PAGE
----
Scottish Charity Number: SCO36069

18th September 2014

Katie Ingham – Final Report

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How do I conclude this year? How do I manage to put this year into words? I will struggle but I will try

My main thought is I CANT BELIEVE ITS ALL OVER! I still have moments when Im walking down a street in my town wondering if it was all some amazing dream! Life back here suddenly seems so normal, predictable even – nothing has really happened and mostly life is trundling along as it was before I left. Yet here I am, having experienced something so amazing and incredible and wondering how do I fit back into this? Suddenly Im not running around after children, trying to run clubs, plan lessons and face challenges everyday. Everything has come to an abrupt stop, Ive been dropped back into normal life and Im not quite sure what to do with myself. I think it may take a while to adjust, even from my first coffee in CostaI was overwhelmed by how I could suddenly understand everyones conversations at once, because they were all speaking English! The constant rush of people, the sheer number of people, the noise of people, I even noticed how unusual white faces are, they look so different now.

The good thing about being home is now having an overview, looking back I can see how the year was split up into the three distinct terms, each term with its own highs and lows. The first term as you know, clouded by my partner leaving but brightened by everything being so new and interesting. The second term I certainly found hard in terms of home sickness, returning after Christmas to another eight months and not even starting off that term with a partner did seem extremely overwhelming, especially with the extra lessons and discipline problems at the school. But the third term – wow. This was certainly my favourite term, I relaxed and tried more things with them, and took risks that certainly paid off. I have done so much more in the final term than I thought possible with the children. I found that somehow they behaved better because I had got them fully engaged in the activities, I found that I had control over them finally and in return they had much more enjoyable lessons and were trusted to do more things. Also half way through the final term we got paint! Which led to some (admittedly rather stressful) papier machee and painting masks lessons!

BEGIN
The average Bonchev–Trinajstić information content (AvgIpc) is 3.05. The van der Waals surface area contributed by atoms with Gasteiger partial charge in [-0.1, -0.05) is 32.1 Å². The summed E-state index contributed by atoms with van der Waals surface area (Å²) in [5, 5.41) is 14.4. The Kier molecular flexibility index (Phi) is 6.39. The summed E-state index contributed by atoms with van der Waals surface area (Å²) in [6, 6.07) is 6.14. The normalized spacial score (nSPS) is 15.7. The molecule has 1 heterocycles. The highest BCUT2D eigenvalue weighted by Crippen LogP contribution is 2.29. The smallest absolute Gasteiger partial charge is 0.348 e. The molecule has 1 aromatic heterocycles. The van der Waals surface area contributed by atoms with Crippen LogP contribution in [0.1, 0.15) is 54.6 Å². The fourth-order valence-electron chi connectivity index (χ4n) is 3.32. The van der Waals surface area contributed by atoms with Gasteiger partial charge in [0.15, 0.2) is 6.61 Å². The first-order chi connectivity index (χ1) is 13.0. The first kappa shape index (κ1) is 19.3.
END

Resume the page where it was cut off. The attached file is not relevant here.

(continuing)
Now that I can look at the year as a whole, I have actually shocked myself at how their behaviour has changed. From disrespectful, fighting, not listening or working in the first term to finally behaving well, even cheering as I entered the classroom and genuinely enjoying the lessons. I felt like I got so much more out of the third term, as did the children. I can also see though that I could not have got to that stage without going through the first and second terms, which is what proves to me how a 12 month placement is so necessary to get a full picture of my project. If I had left when my partner did, or after the first term or even the second, I would have returned with very different memories and views. So although it may seem like a long time to get to that point of gaining respect, it was very much worth it, I could laugh and joke with the children, but when I was serious they knew it was time to work. All in all by the third term I felt completely settled in teaching, running clubs, and living in the community.